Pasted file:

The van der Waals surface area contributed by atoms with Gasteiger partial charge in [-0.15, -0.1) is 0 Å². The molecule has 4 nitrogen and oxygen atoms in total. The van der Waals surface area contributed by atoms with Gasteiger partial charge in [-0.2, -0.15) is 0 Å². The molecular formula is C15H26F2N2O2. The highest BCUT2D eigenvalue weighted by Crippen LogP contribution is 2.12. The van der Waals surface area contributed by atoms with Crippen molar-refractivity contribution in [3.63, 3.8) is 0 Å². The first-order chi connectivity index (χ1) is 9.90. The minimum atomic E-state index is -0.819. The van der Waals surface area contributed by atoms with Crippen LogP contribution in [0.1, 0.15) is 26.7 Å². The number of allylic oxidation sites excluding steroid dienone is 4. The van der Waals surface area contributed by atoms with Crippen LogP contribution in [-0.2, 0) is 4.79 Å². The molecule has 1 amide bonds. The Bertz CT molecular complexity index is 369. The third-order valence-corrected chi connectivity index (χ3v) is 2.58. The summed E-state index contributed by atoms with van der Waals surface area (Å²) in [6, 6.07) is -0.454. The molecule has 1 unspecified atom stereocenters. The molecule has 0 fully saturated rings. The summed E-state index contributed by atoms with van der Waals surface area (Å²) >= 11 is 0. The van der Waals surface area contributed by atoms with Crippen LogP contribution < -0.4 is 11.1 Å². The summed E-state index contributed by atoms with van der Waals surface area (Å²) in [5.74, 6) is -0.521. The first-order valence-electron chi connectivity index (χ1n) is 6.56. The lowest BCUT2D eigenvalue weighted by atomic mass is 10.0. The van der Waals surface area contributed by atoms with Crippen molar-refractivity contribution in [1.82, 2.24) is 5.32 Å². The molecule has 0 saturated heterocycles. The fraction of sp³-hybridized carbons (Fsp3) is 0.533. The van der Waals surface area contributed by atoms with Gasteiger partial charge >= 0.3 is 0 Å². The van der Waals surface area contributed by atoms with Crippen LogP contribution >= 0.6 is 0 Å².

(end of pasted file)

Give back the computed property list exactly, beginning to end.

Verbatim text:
The van der Waals surface area contributed by atoms with Gasteiger partial charge in [-0.15, -0.1) is 0 Å². The molecule has 4 nitrogen and oxygen atoms in total. The van der Waals surface area contributed by atoms with Gasteiger partial charge in [-0.2, -0.15) is 0 Å². The molecular formula is C15H26F2N2O2. The highest BCUT2D eigenvalue weighted by Crippen LogP contribution is 2.12. The van der Waals surface area contributed by atoms with Crippen molar-refractivity contribution in [3.63, 3.8) is 0 Å². The first-order chi connectivity index (χ1) is 9.90. The minimum atomic E-state index is -0.819. The van der Waals surface area contributed by atoms with Crippen LogP contribution in [0.1, 0.15) is 26.7 Å². The number of allylic oxidation sites excluding steroid dienone is 4. The van der Waals surface area contributed by atoms with Crippen LogP contribution in [-0.2, 0) is 4.79 Å². The molecule has 1 amide bonds. The Bertz CT molecular complexity index is 369. The third-order valence-corrected chi connectivity index (χ3v) is 2.58. The summed E-state index contributed by atoms with van der Waals surface area (Å²) in [6, 6.07) is -0.454. The molecule has 1 unspecified atom stereocenters. The molecule has 0 fully saturated rings. The summed E-state index contributed by atoms with van der Waals surface area (Å²) >= 11 is 0. The van der Waals surface area contributed by atoms with Crippen LogP contribution < -0.4 is 11.1 Å². The summed E-state index contributed by atoms with van der Waals surface area (Å²) in [5.74, 6) is -0.521. The first-order valence-electron chi connectivity index (χ1n) is 6.56. The lowest BCUT2D eigenvalue weighted by atomic mass is 10.0. The van der Waals surface area contributed by atoms with Crippen molar-refractivity contribution in [1.82, 2.24) is 5.32 Å². The molecule has 0 saturated heterocycles. The fraction of sp³-hybridized carbons (Fsp3) is 0.533. The van der Waals surface area contributed by atoms with Gasteiger partial charge >= 0.3 is 0 Å². The van der Waals surface area contributed by atoms with Crippen LogP contribution >= 0.6 is 0 Å².